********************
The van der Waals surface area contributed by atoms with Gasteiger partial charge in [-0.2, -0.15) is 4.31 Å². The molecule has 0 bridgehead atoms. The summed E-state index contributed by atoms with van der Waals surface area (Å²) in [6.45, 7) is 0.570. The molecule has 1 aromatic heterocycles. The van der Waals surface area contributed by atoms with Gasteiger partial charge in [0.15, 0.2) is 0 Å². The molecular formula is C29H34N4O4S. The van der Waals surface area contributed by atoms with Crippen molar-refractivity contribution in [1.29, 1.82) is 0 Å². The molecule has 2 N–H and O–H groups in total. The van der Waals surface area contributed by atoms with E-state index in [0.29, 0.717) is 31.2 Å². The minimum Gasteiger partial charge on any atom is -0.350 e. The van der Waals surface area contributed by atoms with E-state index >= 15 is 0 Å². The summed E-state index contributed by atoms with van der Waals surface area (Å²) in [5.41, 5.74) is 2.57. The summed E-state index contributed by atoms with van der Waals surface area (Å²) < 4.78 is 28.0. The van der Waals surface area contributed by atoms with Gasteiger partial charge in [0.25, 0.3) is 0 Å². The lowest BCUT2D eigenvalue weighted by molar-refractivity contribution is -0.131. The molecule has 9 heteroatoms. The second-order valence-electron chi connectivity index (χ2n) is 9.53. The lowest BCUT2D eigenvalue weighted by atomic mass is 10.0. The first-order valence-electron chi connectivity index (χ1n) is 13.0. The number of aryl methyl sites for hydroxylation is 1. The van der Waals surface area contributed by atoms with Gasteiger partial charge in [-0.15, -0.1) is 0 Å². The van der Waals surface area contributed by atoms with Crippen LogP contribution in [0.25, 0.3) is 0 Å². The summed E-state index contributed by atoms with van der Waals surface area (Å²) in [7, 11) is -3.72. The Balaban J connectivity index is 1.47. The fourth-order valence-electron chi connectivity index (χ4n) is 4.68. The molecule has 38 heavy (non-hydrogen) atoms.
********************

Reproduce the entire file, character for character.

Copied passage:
The van der Waals surface area contributed by atoms with Gasteiger partial charge in [-0.2, -0.15) is 4.31 Å². The molecule has 0 bridgehead atoms. The summed E-state index contributed by atoms with van der Waals surface area (Å²) in [6.45, 7) is 0.570. The molecule has 1 aromatic heterocycles. The van der Waals surface area contributed by atoms with Gasteiger partial charge in [0.15, 0.2) is 0 Å². The molecular formula is C29H34N4O4S. The van der Waals surface area contributed by atoms with Crippen molar-refractivity contribution in [1.29, 1.82) is 0 Å². The molecule has 2 N–H and O–H groups in total. The van der Waals surface area contributed by atoms with E-state index in [0.29, 0.717) is 31.2 Å². The minimum Gasteiger partial charge on any atom is -0.350 e. The van der Waals surface area contributed by atoms with E-state index >= 15 is 0 Å². The summed E-state index contributed by atoms with van der Waals surface area (Å²) in [5.41, 5.74) is 2.57. The summed E-state index contributed by atoms with van der Waals surface area (Å²) < 4.78 is 28.0. The van der Waals surface area contributed by atoms with Gasteiger partial charge in [0.25, 0.3) is 0 Å². The lowest BCUT2D eigenvalue weighted by molar-refractivity contribution is -0.131. The molecule has 9 heteroatoms. The second-order valence-electron chi connectivity index (χ2n) is 9.53. The lowest BCUT2D eigenvalue weighted by atomic mass is 10.0. The first-order valence-electron chi connectivity index (χ1n) is 13.0. The number of aryl methyl sites for hydroxylation is 1. The van der Waals surface area contributed by atoms with Gasteiger partial charge in [-0.15, -0.1) is 0 Å². The van der Waals surface area contributed by atoms with Crippen LogP contribution in [0.25, 0.3) is 0 Å². The summed E-state index contributed by atoms with van der Waals surface area (Å²) in [7, 11) is -3.72. The Balaban J connectivity index is 1.47. The fourth-order valence-electron chi connectivity index (χ4n) is 4.68. The molecule has 38 heavy (non-hydrogen) atoms.